Quote Originally Posted by sandwich_bird View Post
    Never thought about it but yeah it's pretty funny that Raynor didn't even pick up the line either. Not even a "I'm sorry honey, I did all I can but we can't help you"? Real jerk!
    Lol. Now that you got me thinking about that, it probably explains her coldness to Raynor in all of their later dealings in Sc1 and BW.

    Quote Originally Posted by Mislagnissa View Post
    For example, WoL recap states Kerry's "allies" in BW considered the Overmind the real threat rather than the UED. Presumably it would have broke free at some point.
    They almost lost all to the Zerg without defeating the Overmind the first time around and the Zerg are still handing out peoples arses even without the Overmind, so the news of another Overmind probably would supersede most concerns. The UED just happen to be in a position to be controlling this new Overmind, so they have to get wiped, too.
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  5. #75

    Default Re: 20 years of Starcraft

    I acknowledge that it's fanon and it's but one interpretation - it's the cornerstone of "Death of the Author" and when something has varied applicability - but this fanon is informed by what's been given in the game and manual though not in an overt/spoonfed way. That the game doesn't spell it out for you and lets you decide the why and wheretofores is one of its strengths, respects the intelligence of the viewer and gives the illusion of depth. Sure, you can take the lazy way out and just let it wash over you or take everything at face value but then if you ask the hard questions and then not do the slightest bit of thinking to figure it out, then who's problem is that?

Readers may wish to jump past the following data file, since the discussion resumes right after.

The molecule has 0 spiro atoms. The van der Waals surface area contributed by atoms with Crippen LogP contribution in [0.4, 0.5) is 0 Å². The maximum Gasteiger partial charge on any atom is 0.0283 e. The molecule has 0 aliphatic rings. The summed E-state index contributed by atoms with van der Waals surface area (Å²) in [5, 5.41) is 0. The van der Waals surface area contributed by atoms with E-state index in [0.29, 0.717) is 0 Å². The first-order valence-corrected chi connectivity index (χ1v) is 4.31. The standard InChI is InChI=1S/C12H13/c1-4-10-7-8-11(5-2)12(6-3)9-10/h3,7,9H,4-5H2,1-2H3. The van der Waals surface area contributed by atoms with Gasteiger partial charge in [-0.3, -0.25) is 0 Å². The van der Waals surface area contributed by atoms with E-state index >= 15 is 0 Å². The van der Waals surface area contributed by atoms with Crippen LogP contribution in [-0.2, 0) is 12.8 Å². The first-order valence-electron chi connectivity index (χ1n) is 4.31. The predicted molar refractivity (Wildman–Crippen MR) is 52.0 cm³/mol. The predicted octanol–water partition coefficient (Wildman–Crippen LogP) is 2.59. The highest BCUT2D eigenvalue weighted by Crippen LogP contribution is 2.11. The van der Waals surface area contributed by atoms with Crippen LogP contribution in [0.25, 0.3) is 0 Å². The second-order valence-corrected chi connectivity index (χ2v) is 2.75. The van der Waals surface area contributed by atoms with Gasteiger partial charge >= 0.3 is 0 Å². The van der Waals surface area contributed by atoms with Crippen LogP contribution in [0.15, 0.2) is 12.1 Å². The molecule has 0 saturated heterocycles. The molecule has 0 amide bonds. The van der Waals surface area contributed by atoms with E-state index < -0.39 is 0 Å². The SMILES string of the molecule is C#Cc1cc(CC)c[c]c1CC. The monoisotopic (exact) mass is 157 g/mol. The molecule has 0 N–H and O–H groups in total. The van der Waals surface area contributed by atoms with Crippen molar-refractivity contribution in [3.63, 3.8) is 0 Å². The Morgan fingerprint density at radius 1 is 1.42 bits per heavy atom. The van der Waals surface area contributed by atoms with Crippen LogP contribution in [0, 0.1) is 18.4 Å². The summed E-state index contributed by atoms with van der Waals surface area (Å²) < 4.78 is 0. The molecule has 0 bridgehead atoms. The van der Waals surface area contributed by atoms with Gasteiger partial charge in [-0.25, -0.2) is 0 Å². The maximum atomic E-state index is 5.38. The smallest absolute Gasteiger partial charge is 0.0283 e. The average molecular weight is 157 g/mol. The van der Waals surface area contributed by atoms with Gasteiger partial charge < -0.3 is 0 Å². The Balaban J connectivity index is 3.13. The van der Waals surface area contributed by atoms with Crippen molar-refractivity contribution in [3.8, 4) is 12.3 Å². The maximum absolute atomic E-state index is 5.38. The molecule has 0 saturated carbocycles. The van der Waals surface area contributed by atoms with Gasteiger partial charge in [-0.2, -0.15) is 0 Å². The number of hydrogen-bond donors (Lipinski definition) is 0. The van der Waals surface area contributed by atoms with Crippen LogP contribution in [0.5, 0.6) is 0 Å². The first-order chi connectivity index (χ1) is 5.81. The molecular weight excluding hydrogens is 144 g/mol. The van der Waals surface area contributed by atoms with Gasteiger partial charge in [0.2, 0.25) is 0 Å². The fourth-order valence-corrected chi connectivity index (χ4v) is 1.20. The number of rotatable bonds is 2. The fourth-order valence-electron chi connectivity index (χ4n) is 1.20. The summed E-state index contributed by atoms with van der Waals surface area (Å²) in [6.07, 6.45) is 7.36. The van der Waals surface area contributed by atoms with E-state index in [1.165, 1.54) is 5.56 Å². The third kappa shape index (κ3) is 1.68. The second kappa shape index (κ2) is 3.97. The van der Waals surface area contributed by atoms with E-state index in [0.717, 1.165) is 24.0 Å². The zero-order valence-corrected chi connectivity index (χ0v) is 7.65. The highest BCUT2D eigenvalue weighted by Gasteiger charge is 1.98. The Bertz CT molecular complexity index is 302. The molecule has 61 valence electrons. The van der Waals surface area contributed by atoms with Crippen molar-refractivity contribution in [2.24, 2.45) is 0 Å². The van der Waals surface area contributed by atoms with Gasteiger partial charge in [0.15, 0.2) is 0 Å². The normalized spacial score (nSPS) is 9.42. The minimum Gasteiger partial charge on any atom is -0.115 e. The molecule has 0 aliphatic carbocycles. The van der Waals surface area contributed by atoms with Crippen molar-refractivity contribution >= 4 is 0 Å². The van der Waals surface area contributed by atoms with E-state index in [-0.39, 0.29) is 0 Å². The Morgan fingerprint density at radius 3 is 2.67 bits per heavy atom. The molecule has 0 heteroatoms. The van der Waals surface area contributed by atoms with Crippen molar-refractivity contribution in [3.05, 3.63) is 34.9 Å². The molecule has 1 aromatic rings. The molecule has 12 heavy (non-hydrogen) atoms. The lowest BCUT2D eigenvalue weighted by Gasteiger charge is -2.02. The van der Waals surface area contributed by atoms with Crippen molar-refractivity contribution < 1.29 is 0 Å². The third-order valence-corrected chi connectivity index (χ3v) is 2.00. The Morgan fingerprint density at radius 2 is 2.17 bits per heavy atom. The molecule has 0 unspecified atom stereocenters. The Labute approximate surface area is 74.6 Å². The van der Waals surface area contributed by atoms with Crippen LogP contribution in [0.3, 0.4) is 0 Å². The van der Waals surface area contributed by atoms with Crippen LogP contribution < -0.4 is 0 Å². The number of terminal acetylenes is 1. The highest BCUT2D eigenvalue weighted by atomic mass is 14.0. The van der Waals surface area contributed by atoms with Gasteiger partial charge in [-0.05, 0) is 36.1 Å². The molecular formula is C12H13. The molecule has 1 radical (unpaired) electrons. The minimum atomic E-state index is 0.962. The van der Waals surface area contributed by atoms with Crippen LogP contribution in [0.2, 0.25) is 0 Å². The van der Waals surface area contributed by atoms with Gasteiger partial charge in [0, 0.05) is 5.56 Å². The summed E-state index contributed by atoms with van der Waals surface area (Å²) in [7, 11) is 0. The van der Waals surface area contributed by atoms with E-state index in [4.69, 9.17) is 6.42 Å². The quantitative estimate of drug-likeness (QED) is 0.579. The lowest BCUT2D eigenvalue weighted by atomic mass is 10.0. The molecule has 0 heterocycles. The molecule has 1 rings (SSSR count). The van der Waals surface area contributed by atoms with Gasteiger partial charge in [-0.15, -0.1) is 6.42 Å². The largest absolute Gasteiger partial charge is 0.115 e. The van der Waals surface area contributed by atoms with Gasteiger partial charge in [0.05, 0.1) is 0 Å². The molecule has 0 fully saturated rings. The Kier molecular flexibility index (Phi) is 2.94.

Kerrigan becoming angry and different in BW shouldn't really make "no sense" if you've been following on from the games. Even if it weren't for that, she more or less tells you the reason why she harbors such vindictiveness in True Colors (she hates everything that has been done to her up to this point). Also, people do change after going through major life events right? In uncertain terms, Kerrigan states that this was so for her ("You practically fed me to the Zerg on Tarsonis, you're directly responsible for the hell I've been through").

    Being angry and being a cartoon villain are different things. I don't buy the argument that being abandoned is enough to turn her into a psychopath. Seeking revenge on Mengsk, yeah ok. Committing large scale atrocities without flinching? No. It is possible but very unlikely without hints that she is already borderline psycho. Now, you say that we're supposed to assume that this is the case because she's an assassin. I claim that those hints aren't really hints because they're displayed under a thematic of power fantasy and thus cannot/shouldn't be inspected deeper through real life logic/implications. In fact, I'd say Starcraft might as well literally tell you that she's a good person because the presentation is clear on the subject. Your rebuttal to this is that you should dig deeper anyways and thus ignore the presentation and consider the story as a standalone object?